Life story: Frank Hardy and his efforts to professionalise firefighting in New Zealand
OBITUARY: Men of a certain generation are often defined by their role in World War II, their hardships, their toil.
The price paid by Englishman Frank Hardy, who died on September 15 in Christchurch, aged 96, was years spent as a prisoner of war in Austria during his time in the Royal Tank Regiment.
But that was not even close to the end of Frank's story. Upon release, he joined the National Fire Service in Slough, England, the first step in a lifelong firefighting career.
He soon chased down his childhood sweetheart in London and married her. In 1949 the pair emigrated to the homeland of the friends he made in prison – New Zealand.
At the time, the professional nature of a modern fire service had not yet emerged and Kiwi firefighters completed many mundane tasks.
Through experience, study and expertise, Frank quickly made his way up the ranks of New Zealand's Fire Service to become one three founding Fire Commissioners.
In Alan Bruce's book Into the Line of Fire, Bruce said of Frank: "I doubt if any other person did more to lift the status of firefighters during his career in Dunedin, Christchurch and then as an influential Fire Commissioner, than he did."
A year after moving to New Zealand, Frank graduated from the Institution of Fire Engineers, an organisation he became president of in 1957.
He became station officer of the Christchurch brigade in 1953 before moving to Dunedin in 1955 to take up the role of deputy chief fire officer in Dunedin.
He made his return to Christchurch in 1969 as chief fire officer to continue the brigade's modernisation through improved models of fire engines.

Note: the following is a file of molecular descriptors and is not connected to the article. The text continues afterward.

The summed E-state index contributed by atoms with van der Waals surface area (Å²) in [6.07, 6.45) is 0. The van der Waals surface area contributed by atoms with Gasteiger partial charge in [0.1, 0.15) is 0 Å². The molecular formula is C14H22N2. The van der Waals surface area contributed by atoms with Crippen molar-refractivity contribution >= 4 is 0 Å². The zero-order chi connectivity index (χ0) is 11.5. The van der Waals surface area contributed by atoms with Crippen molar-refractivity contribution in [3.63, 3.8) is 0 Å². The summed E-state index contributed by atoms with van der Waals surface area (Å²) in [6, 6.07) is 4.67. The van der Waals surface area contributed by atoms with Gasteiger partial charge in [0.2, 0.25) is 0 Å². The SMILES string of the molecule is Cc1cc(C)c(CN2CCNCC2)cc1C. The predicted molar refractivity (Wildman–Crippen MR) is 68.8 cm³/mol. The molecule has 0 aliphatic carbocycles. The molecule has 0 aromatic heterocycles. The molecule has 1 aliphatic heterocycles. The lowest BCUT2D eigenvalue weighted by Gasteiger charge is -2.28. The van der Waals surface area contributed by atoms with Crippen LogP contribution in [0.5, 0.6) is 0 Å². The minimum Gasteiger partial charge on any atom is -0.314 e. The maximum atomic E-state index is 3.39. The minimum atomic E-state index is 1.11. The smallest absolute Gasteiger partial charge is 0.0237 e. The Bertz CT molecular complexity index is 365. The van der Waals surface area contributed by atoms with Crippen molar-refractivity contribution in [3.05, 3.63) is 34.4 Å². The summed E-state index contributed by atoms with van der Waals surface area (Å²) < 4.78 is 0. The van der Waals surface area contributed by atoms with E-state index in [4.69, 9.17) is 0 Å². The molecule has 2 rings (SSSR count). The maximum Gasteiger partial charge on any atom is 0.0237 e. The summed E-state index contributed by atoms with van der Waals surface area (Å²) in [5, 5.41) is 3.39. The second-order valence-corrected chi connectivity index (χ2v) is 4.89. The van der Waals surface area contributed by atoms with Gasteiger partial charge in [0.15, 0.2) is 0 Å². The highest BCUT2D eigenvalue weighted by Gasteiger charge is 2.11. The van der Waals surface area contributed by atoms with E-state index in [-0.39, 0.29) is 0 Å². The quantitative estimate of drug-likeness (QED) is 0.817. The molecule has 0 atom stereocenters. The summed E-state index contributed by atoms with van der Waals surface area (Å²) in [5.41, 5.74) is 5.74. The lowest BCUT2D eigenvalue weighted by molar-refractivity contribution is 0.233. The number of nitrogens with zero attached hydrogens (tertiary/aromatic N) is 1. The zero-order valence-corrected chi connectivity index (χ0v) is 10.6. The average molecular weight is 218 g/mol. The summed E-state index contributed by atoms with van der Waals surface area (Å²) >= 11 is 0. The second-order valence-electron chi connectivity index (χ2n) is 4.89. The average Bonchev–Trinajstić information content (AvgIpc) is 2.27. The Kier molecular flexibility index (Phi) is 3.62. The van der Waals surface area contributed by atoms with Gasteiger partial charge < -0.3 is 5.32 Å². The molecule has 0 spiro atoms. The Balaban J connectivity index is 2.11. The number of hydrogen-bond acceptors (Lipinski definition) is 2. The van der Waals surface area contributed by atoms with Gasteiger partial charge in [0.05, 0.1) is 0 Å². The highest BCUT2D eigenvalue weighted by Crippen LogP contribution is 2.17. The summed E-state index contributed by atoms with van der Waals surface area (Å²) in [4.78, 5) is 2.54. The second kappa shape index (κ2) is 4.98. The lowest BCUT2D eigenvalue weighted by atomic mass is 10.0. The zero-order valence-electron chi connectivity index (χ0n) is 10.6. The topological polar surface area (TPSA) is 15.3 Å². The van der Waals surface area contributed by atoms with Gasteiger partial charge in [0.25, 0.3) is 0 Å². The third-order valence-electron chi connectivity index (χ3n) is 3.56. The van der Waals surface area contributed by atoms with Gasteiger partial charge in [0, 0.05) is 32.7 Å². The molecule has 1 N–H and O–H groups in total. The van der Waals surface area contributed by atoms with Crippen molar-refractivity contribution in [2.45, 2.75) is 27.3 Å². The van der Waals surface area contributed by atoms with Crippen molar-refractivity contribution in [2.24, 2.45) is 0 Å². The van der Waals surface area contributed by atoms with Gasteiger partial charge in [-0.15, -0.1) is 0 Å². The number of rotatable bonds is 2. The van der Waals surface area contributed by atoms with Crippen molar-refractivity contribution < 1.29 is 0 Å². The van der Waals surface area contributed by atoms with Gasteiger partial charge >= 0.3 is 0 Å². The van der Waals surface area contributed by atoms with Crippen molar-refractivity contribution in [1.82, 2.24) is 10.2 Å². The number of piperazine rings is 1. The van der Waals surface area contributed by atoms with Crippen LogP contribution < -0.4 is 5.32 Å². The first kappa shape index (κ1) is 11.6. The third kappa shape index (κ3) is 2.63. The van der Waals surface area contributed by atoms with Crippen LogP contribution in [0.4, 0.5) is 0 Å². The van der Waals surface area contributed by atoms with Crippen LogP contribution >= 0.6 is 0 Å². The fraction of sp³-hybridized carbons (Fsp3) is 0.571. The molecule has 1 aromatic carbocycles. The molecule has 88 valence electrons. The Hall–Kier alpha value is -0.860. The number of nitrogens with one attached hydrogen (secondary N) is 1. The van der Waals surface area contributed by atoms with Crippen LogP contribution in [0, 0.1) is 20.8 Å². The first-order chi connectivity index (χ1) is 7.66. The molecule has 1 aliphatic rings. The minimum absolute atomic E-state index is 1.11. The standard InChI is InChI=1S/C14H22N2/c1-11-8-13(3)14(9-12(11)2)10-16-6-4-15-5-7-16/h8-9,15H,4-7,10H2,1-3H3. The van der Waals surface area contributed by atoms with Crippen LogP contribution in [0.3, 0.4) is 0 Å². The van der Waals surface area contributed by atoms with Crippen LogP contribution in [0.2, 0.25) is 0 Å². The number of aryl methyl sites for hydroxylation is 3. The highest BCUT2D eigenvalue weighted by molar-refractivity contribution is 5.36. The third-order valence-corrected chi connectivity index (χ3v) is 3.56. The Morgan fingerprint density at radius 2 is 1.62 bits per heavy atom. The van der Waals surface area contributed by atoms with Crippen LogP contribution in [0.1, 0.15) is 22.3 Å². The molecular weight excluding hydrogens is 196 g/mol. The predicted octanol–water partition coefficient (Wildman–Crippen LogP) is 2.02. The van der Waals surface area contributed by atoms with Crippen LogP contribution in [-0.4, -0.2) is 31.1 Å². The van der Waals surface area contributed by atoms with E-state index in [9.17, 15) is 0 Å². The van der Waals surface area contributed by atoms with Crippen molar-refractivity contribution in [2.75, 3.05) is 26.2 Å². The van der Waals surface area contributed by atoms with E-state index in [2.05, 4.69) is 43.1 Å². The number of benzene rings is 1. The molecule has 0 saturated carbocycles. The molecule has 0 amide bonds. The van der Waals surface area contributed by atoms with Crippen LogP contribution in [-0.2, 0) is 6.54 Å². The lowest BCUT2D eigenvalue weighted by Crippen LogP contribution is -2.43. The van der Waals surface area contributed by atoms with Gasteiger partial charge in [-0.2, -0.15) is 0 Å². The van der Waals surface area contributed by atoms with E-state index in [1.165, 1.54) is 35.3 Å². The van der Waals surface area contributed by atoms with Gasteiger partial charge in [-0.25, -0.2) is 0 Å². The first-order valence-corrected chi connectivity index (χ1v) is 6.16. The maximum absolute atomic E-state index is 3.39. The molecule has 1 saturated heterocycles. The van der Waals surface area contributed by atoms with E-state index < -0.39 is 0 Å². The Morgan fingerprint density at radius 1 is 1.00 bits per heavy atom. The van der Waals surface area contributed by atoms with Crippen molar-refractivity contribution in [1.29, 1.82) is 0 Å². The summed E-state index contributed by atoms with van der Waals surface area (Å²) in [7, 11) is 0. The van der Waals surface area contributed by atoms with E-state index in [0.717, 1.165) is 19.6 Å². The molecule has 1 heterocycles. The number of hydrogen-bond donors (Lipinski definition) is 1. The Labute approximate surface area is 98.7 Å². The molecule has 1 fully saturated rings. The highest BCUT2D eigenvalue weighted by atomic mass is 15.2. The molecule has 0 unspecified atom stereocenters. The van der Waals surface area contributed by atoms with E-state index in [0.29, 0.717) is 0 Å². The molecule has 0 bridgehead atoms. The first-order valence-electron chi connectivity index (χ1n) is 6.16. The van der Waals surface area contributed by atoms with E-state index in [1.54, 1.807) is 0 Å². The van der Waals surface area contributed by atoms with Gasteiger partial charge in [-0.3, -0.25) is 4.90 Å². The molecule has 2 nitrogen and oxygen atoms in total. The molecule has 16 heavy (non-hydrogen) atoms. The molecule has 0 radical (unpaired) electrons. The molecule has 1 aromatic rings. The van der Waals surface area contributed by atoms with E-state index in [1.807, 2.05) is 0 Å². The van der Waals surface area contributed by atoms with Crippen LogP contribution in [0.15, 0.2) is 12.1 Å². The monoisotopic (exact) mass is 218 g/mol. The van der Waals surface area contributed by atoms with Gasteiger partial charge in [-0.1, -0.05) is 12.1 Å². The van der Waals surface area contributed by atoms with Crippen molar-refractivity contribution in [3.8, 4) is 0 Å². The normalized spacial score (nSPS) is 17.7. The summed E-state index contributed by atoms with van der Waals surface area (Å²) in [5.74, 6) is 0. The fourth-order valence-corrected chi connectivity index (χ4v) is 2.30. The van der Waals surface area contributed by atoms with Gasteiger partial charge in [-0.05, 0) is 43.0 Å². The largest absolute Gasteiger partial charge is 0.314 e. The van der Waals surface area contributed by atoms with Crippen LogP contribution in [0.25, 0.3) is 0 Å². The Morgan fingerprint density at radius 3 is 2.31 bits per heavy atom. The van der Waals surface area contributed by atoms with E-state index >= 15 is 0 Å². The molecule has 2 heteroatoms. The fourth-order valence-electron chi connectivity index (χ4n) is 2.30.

Fire and Emergency NZ national area commander urban Paul McGill said Frank made a "significant" contribution to firefighters and to the professionalisation of the role throughout his career.
"He was a very highly regarded and progressive chief fire officer in both the Dunedin and Christchurch brigade," McGill said.
In 1971, Frank was awarded the Queen's Fire Service Medal in recognition of his contribution.
Frank's most significant deployment came in 1974 when he was appointed to the NZ Fire Services Commission, tasked with forming the National Fire Service two years later.
"He was right there when the NZ Fire Service was established and he was selected from a wide range of officers, which is a sign of his calibre," McGill said.
He was awarded the QEII Silver Jubilee Medal in 1977, and made an officer of the Order of the British Empire in 1980.
Frank, Sir Jack Hunn and W. J. Henderson, became the country's first Fire Commissioners, moulding the national fire service throughout the country.
He remained a commissioner for eight years until 1982, a year after he turned 60, the retirement age at the time, concluding 33 years in the NZ Fire Service.
Chris Hardy said his father was "very loving and kind – he was always there for me".
"We grew closer in the later years, as is often the case with parents."
His main lesson he handed down was to "work hard".
"He was very self-sufficient, I mean he was still driving up until the day he died."
Frank died at Burwood Hospital on September 15. He was 96.
On September 22, a funeral was held for Frank at Westpark Chapel, in Burnside, and was attended by hundreds.
"There was a huge fire brigade presence and they formed a guard of honour. It must have been at least 80 people long," his son said.
He was taken away in the historic No. 1 fire truck, often used for funerals of significant firefighters. There was added meaning for Frank though – he actually rode it when it was operational.